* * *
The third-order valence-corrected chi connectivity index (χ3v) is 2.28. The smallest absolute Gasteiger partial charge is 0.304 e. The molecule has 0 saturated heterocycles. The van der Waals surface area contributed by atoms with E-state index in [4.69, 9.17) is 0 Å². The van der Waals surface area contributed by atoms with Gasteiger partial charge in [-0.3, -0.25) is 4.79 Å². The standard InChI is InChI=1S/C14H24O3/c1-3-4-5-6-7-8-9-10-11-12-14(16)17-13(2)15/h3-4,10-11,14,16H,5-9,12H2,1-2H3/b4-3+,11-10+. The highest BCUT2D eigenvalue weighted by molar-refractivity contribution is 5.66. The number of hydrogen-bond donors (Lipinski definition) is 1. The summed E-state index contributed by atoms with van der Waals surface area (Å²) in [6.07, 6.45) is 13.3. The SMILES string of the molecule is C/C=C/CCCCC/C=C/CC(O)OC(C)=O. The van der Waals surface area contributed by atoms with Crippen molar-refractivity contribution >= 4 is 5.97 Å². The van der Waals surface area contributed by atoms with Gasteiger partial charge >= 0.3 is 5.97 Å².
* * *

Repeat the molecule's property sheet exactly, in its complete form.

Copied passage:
The third-order valence-corrected chi connectivity index (χ3v) is 2.28. The smallest absolute Gasteiger partial charge is 0.304 e. The molecule has 0 saturated heterocycles. The van der Waals surface area contributed by atoms with E-state index in [4.69, 9.17) is 0 Å². The van der Waals surface area contributed by atoms with Gasteiger partial charge in [-0.3, -0.25) is 4.79 Å². The standard InChI is InChI=1S/C14H24O3/c1-3-4-5-6-7-8-9-10-11-12-14(16)17-13(2)15/h3-4,10-11,14,16H,5-9,12H2,1-2H3/b4-3+,11-10+. The highest BCUT2D eigenvalue weighted by molar-refractivity contribution is 5.66. The number of hydrogen-bond donors (Lipinski definition) is 1. The summed E-state index contributed by atoms with van der Waals surface area (Å²) in [6.07, 6.45) is 13.3. The SMILES string of the molecule is C/C=C/CCCCC/C=C/CC(O)OC(C)=O. The van der Waals surface area contributed by atoms with Crippen molar-refractivity contribution >= 4 is 5.97 Å². The van der Waals surface area contributed by atoms with Gasteiger partial charge >= 0.3 is 5.97 Å².